We will be going inside in a few moments, but first I want to give you the lay of the land.  The East River is two blocks to the east and runs North-South to New York Harbor where it merges at the southern most tip of Manhattan with The Hudson River which borders the west side of the city.  The East and Hudson Rivers flow into The Atlantic Ocean.  New York Harbor never freezes, an early real estate attribute to the Dutch Colonists who were sailor-traders and relied on the fortunate winds of New York Harbor and the liquidity of the rivers to do business.  In 1626, in a now infamous real estate transaction on the northwest edge of this island in the Reckgawawanc village Shorakkopoh, Dutch colonist Peter Minuit stood on the southernmost bend of Spuyten Duyvil Creek, or Devil Spit Creek, underneath a giant tulip tree; Liriodendrun Tulipfera, and traded the First Peoples for the land rights to the island then known as Mannahatta. We do not know the name of the Chief who is said to have made a mark on the piece of paper Minuet presented to him, though The Dutch claim said document exists or existed.  Whatever Minuet had written on that paper, it is doubtful that the Chief understood the terms of the agreement.  The European concept of land ownership would not have translated at all to the Chief.  The Dutch claim that a fire in the colony records department destroyed much of New Amsterdam’s documents.  The tulip tree remained the only living witness to the paper the Dutch understood as an ownership deed. Mannahatta became New Amsterdam.  The tulip tree lived on, witnessing Mannahatta become New Amsterdam, and New Amsterdam become New York.  This singular witness of the land and its peoples was chopped down in 1936 after a storm, its girth measuring nineteen feet.  Yes, nineteen feet of history.  I tell my wife all the time, if you measured my belly rings, you’ll see wisdom in girth.  Oioooiiyo.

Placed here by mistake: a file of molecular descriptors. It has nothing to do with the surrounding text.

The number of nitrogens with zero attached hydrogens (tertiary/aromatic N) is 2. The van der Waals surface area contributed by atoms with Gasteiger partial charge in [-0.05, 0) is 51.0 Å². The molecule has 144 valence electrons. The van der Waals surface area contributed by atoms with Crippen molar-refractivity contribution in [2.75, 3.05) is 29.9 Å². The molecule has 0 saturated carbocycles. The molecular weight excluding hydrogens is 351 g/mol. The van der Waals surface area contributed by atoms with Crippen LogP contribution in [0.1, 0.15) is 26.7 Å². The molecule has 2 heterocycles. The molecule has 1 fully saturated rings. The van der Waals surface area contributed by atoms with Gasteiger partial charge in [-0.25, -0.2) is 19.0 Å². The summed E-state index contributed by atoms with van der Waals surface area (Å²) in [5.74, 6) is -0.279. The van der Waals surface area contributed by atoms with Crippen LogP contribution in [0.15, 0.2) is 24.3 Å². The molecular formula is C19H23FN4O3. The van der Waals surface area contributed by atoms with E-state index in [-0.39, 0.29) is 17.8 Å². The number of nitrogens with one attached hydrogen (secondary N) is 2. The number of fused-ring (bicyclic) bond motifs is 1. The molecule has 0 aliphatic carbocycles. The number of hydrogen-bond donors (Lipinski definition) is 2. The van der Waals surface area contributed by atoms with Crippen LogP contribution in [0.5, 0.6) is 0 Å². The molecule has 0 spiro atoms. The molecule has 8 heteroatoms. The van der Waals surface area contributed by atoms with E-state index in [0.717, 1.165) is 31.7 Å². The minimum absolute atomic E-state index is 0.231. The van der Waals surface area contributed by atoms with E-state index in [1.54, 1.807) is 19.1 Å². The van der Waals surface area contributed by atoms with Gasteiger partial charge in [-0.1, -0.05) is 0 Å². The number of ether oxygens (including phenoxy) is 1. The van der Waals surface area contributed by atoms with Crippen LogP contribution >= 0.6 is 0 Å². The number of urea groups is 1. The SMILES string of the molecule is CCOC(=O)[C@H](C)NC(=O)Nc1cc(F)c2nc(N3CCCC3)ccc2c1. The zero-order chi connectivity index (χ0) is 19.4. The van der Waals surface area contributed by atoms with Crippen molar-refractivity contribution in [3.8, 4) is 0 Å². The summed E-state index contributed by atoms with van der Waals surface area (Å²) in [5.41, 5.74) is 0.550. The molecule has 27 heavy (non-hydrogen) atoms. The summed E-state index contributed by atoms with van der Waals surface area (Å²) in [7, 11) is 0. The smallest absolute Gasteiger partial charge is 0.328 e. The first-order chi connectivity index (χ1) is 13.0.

The First Peoples were pushed off the island and went by canoe northeast to the mainland, The Bronx.  Which leads me to line 172 on your intake form, which you can note later, but sear number 172 into your brains.  Whatever cells The Cancer Farm surgically removes from you will end up in our Bronx Silo.  The cellular dividends on the first ten years will be kept at eighty degrees below zero Fahrenheit, for future research, and for global and intergalactic distribution in perpetuity with no restrictions as The Cancer Farm sees fit.  The principle cellular deposit will always be kept as your natural body temperature to most closely simulate in vivo conditions and be available at cloning temperatures.  Just to be clear.  You have signed the rights away to your cells.  This is a good thing, this is a good thing, as the alternative is simply, your cells become medical waste.  As my colleagues are known to say: